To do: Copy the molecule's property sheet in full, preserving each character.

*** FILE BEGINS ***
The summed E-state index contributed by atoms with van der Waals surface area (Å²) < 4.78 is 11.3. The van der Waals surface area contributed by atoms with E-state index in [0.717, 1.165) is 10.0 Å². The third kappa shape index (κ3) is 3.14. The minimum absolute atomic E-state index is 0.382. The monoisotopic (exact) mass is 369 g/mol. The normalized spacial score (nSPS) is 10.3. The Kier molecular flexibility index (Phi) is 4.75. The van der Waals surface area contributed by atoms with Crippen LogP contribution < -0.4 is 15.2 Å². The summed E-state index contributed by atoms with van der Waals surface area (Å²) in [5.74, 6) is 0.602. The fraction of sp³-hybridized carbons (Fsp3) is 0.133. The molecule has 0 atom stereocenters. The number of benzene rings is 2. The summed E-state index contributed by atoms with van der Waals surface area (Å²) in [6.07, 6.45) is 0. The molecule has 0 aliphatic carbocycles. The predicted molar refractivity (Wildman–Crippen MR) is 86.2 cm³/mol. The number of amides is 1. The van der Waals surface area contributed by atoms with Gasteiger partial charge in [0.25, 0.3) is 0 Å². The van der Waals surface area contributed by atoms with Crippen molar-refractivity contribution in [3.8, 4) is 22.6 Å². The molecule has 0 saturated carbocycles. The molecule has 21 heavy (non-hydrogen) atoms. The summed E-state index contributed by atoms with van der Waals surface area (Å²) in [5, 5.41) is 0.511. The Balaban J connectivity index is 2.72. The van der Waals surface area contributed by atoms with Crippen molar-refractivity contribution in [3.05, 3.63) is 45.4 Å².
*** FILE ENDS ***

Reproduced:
The summed E-state index contributed by atoms with van der Waals surface area (Å²) < 4.78 is 11.3. The van der Waals surface area contributed by atoms with E-state index in [0.717, 1.165) is 10.0 Å². The third kappa shape index (κ3) is 3.14. The minimum absolute atomic E-state index is 0.382. The monoisotopic (exact) mass is 369 g/mol. The normalized spacial score (nSPS) is 10.3. The Kier molecular flexibility index (Phi) is 4.75. The van der Waals surface area contributed by atoms with Crippen LogP contribution < -0.4 is 15.2 Å². The summed E-state index contributed by atoms with van der Waals surface area (Å²) in [5.74, 6) is 0.602. The fraction of sp³-hybridized carbons (Fsp3) is 0.133. The molecule has 0 atom stereocenters. The number of benzene rings is 2. The summed E-state index contributed by atoms with van der Waals surface area (Å²) in [6.07, 6.45) is 0. The molecule has 0 aliphatic carbocycles. The predicted molar refractivity (Wildman–Crippen MR) is 86.2 cm³/mol. The number of amides is 1. The van der Waals surface area contributed by atoms with Gasteiger partial charge in [0.25, 0.3) is 0 Å². The van der Waals surface area contributed by atoms with Crippen molar-refractivity contribution in [3.8, 4) is 22.6 Å². The molecule has 0 saturated carbocycles. The molecule has 21 heavy (non-hydrogen) atoms. The summed E-state index contributed by atoms with van der Waals surface area (Å²) in [5, 5.41) is 0.511. The Balaban J connectivity index is 2.72. The van der Waals surface area contributed by atoms with Crippen molar-refractivity contribution in [3.05, 3.63) is 45.4 Å².